St John the Baptist Parish Church

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Sunday Sermons

Sunday 26th March - Lent 4 - 8am

OT Lesson: 1 Samuel 16.1-13. Gospel: John 9.1-41

There are separate readings provided for this fourth Sunday in Lent if it is kept as Mothering Sunday, as it will be at 10 o’clock, but at this is the only Sunday on which this story from John’s Gospel is read, and I feel it is too important to miss. 

We are not told how the man whom Jesus and his disciples saw on this occasion had made it known  that he had been born blind, but the disciples clearly knew, had decided there were just two possible explanations. Either the man or his parents were being punished for some sin, and they asked Jesus which of the two? and were surprised by his answer. “Neither this man nor his parents sinned; he was born blind that God’s works should be revealed in him.” I confess I am tempted to think the last part of the answer looks as if the man is being exploited for publicity, but in God’s Kingdom of grace, where so  much is just given, much appears to go against our bean counting self-centred ideas of what is fair. Think of the labourers in the vineyard hired at the first, sixth ninth and eleventh hours, yet paid the same.  And in compensation to this man had been given a robust spirit, well able, as we shall see later on, to stand up to the Jewish authorities, where his parents were too scared to answer.

Jews of Jesus’ time believed that saliva had curative properties, so when Jesus used his saliva to make mud to anoint the man’s eyelids, he would have understood the intention, and in faith got up and, blind though he was, made his way through the city to the pool, which had the reputation of being a place of healing. He came back seeing for the first time in his life, an after some initial doubts convinced those who had been around that he was the same man who had been seen begging, and that it was Jesus who had cured him. These were the “they” who brought him to the Pharisees in the Synagogue. It is not clear why they should have done so, but the Pharisees didn’t like it because the healing had been performed on the Sabbath. First they tried to prove that no miracle had taken place. Then they tried to convince the deputation that Jesus was a sinner, who should not be followed because he was a sinner who healed on the Sabbath. They called the man back to ask exactly what actions Jesus had performed, apparently hoping to find some action which exactly fitted with their own detailed list of what was forbidden on the Sabbath. In his reply to their question “What did he do to you?” he seems to be trying to make them admit to this by asking if they want to be Jesus’ disciples, which they clearly didn’t.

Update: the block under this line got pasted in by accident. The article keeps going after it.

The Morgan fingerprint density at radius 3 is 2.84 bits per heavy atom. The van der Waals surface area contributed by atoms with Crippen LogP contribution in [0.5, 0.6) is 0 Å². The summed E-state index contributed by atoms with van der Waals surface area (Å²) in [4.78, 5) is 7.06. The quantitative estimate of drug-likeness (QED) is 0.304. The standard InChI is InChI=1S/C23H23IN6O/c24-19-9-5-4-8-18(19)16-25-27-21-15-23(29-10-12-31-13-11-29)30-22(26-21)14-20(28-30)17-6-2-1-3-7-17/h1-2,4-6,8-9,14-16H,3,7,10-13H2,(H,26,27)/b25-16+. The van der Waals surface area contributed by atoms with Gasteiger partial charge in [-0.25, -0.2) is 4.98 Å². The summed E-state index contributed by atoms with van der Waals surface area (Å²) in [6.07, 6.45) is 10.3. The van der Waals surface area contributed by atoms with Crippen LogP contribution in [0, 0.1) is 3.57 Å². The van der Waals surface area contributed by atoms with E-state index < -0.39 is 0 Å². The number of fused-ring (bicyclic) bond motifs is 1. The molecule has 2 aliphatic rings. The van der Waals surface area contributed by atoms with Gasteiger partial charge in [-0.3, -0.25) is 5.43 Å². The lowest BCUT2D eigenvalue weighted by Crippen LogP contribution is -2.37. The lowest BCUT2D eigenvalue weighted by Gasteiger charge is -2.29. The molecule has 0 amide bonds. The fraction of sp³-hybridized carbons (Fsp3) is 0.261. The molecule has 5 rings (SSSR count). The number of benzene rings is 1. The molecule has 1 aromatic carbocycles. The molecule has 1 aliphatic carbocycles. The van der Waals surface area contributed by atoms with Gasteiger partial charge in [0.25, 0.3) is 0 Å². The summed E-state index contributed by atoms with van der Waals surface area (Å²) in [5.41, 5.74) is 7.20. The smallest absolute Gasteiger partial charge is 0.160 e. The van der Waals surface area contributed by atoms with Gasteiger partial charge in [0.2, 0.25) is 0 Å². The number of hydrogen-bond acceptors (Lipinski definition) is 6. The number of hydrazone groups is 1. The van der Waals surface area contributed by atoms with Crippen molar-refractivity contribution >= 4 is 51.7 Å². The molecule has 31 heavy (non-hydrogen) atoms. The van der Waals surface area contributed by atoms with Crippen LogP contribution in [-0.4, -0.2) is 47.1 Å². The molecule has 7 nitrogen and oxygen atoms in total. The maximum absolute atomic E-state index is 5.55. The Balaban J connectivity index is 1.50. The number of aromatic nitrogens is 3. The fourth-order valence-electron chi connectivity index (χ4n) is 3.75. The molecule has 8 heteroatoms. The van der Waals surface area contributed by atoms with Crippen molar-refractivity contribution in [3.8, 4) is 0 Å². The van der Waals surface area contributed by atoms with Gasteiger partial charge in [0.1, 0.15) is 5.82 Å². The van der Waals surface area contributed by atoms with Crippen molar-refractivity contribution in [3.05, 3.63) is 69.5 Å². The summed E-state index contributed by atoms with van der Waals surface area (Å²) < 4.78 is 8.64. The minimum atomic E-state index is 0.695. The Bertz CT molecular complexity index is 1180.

He goes on to assert “Never since the world began has it been heard that anyone opened the eyes of a person born blind.” I want to spend some time explaining why this is very probably true. I want to do this because sight is such a wonderful gift, and because what I shall describe sheds light on the punch line with which the Gospel ends.